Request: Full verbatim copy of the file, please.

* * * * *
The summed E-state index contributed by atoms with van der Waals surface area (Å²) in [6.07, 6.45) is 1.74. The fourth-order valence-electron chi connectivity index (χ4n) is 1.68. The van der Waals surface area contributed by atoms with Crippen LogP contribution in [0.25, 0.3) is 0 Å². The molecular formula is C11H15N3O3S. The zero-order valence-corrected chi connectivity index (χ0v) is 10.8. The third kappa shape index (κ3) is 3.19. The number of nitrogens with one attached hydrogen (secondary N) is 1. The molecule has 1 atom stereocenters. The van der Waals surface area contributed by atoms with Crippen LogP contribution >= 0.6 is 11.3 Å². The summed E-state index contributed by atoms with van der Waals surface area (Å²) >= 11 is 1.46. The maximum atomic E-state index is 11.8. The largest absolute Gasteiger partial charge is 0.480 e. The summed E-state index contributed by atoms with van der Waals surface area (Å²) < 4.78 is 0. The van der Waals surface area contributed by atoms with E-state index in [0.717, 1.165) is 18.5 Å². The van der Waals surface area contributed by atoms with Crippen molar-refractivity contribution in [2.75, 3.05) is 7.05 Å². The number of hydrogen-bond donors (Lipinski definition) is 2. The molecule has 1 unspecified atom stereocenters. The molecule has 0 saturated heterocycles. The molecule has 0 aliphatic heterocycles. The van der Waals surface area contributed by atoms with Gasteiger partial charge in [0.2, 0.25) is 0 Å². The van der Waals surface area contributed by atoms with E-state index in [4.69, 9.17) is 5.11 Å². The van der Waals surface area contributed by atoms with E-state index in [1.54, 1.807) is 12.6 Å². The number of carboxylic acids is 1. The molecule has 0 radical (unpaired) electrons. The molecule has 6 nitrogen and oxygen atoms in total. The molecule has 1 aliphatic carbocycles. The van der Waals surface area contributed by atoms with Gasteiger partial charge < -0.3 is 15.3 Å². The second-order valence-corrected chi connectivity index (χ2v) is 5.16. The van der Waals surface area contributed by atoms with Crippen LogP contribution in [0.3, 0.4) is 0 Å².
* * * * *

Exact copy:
The summed E-state index contributed by atoms with van der Waals surface area (Å²) in [6.07, 6.45) is 1.74. The fourth-order valence-electron chi connectivity index (χ4n) is 1.68. The van der Waals surface area contributed by atoms with Crippen LogP contribution in [0.25, 0.3) is 0 Å². The molecular formula is C11H15N3O3S. The zero-order valence-corrected chi connectivity index (χ0v) is 10.8. The third kappa shape index (κ3) is 3.19. The number of nitrogens with one attached hydrogen (secondary N) is 1. The molecule has 1 atom stereocenters. The van der Waals surface area contributed by atoms with Crippen LogP contribution >= 0.6 is 11.3 Å². The summed E-state index contributed by atoms with van der Waals surface area (Å²) >= 11 is 1.46. The maximum atomic E-state index is 11.8. The largest absolute Gasteiger partial charge is 0.480 e. The summed E-state index contributed by atoms with van der Waals surface area (Å²) < 4.78 is 0. The van der Waals surface area contributed by atoms with E-state index in [0.717, 1.165) is 18.5 Å². The van der Waals surface area contributed by atoms with Crippen molar-refractivity contribution in [2.75, 3.05) is 7.05 Å². The number of hydrogen-bond donors (Lipinski definition) is 2. The molecule has 1 unspecified atom stereocenters. The molecule has 0 saturated heterocycles. The molecule has 0 aliphatic heterocycles. The van der Waals surface area contributed by atoms with Gasteiger partial charge in [0.2, 0.25) is 0 Å². The van der Waals surface area contributed by atoms with E-state index in [4.69, 9.17) is 5.11 Å². The van der Waals surface area contributed by atoms with E-state index in [1.54, 1.807) is 12.6 Å². The number of carboxylic acids is 1. The molecule has 0 radical (unpaired) electrons. The molecule has 6 nitrogen and oxygen atoms in total. The molecule has 1 aliphatic carbocycles. The van der Waals surface area contributed by atoms with Gasteiger partial charge < -0.3 is 15.3 Å². The second-order valence-corrected chi connectivity index (χ2v) is 5.16. The van der Waals surface area contributed by atoms with Crippen LogP contribution in [0.3, 0.4) is 0 Å².